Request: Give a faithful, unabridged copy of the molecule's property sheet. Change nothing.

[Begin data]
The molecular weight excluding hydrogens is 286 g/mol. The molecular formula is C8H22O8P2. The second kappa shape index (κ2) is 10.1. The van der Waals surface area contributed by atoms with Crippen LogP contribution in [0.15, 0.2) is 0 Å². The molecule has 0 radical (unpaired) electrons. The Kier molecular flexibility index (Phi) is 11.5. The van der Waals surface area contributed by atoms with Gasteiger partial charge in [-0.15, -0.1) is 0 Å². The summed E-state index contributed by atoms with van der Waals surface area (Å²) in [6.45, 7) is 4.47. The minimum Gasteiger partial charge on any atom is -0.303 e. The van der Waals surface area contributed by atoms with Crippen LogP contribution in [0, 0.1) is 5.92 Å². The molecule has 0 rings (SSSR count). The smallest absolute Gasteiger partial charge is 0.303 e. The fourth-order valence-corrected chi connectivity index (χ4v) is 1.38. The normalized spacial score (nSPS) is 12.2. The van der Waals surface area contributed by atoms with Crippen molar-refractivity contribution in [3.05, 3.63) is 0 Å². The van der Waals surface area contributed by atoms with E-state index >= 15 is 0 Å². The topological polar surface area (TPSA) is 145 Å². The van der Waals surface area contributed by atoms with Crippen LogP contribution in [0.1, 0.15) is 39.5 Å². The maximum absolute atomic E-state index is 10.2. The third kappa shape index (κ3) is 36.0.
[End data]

The molecular weight excluding hydrogens is 286 g/mol. The molecular formula is C8H22O8P2. The second kappa shape index (κ2) is 10.1. The van der Waals surface area contributed by atoms with Crippen LogP contribution in [0.15, 0.2) is 0 Å². The molecule has 0 radical (unpaired) electrons. The Kier molecular flexibility index (Phi) is 11.5. The van der Waals surface area contributed by atoms with Gasteiger partial charge in [-0.15, -0.1) is 0 Å². The summed E-state index contributed by atoms with van der Waals surface area (Å²) in [6.45, 7) is 4.47. The minimum Gasteiger partial charge on any atom is -0.303 e. The van der Waals surface area contributed by atoms with Crippen LogP contribution in [0, 0.1) is 5.92 Å². The molecule has 0 rings (SSSR count). The smallest absolute Gasteiger partial charge is 0.303 e. The fourth-order valence-corrected chi connectivity index (χ4v) is 1.38. The normalized spacial score (nSPS) is 12.2. The van der Waals surface area contributed by atoms with Crippen molar-refractivity contribution in [3.05, 3.63) is 0 Å². The van der Waals surface area contributed by atoms with E-state index >= 15 is 0 Å². The topological polar surface area (TPSA) is 145 Å². The van der Waals surface area contributed by atoms with Crippen LogP contribution in [0.1, 0.15) is 39.5 Å². The maximum absolute atomic E-state index is 10.2. The third kappa shape index (κ3) is 36.0.